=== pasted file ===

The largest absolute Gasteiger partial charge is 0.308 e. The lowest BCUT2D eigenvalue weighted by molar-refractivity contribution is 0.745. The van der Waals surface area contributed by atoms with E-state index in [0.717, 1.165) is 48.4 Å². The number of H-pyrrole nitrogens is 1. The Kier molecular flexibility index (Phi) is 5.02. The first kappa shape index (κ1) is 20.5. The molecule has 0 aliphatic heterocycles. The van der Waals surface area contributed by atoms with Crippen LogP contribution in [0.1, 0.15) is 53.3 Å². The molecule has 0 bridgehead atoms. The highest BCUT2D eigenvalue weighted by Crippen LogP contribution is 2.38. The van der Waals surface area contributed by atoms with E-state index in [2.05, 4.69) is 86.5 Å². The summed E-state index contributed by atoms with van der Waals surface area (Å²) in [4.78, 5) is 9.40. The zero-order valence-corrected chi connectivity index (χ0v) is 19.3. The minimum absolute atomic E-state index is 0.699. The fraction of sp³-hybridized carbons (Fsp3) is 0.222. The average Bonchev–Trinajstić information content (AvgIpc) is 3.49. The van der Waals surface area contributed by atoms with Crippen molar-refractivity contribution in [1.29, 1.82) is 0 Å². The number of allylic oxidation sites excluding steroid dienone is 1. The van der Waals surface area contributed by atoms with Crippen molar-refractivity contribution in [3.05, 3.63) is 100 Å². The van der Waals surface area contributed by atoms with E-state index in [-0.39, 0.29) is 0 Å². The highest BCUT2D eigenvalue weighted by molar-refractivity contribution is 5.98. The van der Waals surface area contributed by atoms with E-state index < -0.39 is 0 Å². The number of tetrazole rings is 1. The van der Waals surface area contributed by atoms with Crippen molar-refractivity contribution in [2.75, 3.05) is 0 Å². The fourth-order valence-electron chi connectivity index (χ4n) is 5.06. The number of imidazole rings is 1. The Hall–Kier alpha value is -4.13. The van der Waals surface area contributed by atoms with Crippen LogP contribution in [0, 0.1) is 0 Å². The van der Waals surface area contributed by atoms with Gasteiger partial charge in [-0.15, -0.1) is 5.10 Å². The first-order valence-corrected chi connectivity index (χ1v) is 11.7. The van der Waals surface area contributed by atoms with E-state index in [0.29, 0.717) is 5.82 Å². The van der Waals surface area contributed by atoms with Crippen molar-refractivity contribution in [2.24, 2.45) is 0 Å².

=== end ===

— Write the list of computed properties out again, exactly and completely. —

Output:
The largest absolute Gasteiger partial charge is 0.308 e. The lowest BCUT2D eigenvalue weighted by molar-refractivity contribution is 0.745. The van der Waals surface area contributed by atoms with E-state index in [0.717, 1.165) is 48.4 Å². The number of H-pyrrole nitrogens is 1. The Kier molecular flexibility index (Phi) is 5.02. The first kappa shape index (κ1) is 20.5. The molecule has 0 aliphatic heterocycles. The van der Waals surface area contributed by atoms with Crippen LogP contribution in [0.1, 0.15) is 53.3 Å². The molecule has 0 bridgehead atoms. The highest BCUT2D eigenvalue weighted by Crippen LogP contribution is 2.38. The van der Waals surface area contributed by atoms with E-state index in [2.05, 4.69) is 86.5 Å². The summed E-state index contributed by atoms with van der Waals surface area (Å²) in [4.78, 5) is 9.40. The zero-order valence-corrected chi connectivity index (χ0v) is 19.3. The minimum absolute atomic E-state index is 0.699. The fraction of sp³-hybridized carbons (Fsp3) is 0.222. The average Bonchev–Trinajstić information content (AvgIpc) is 3.49. The van der Waals surface area contributed by atoms with Crippen molar-refractivity contribution in [1.29, 1.82) is 0 Å². The number of allylic oxidation sites excluding steroid dienone is 1. The van der Waals surface area contributed by atoms with Crippen molar-refractivity contribution in [3.05, 3.63) is 100 Å². The van der Waals surface area contributed by atoms with E-state index in [-0.39, 0.29) is 0 Å². The highest BCUT2D eigenvalue weighted by molar-refractivity contribution is 5.98. The van der Waals surface area contributed by atoms with E-state index < -0.39 is 0 Å². The number of tetrazole rings is 1. The van der Waals surface area contributed by atoms with Crippen molar-refractivity contribution in [2.75, 3.05) is 0 Å². The fourth-order valence-electron chi connectivity index (χ4n) is 5.06. The number of imidazole rings is 1. The Hall–Kier alpha value is -4.13. The van der Waals surface area contributed by atoms with Crippen LogP contribution in [0, 0.1) is 0 Å². The van der Waals surface area contributed by atoms with Gasteiger partial charge in [-0.15, -0.1) is 5.10 Å². The first-order valence-corrected chi connectivity index (χ1v) is 11.7. The van der Waals surface area contributed by atoms with E-state index in [0.29, 0.717) is 5.82 Å². The van der Waals surface area contributed by atoms with Crippen molar-refractivity contribution in [2.24, 2.45) is 0 Å².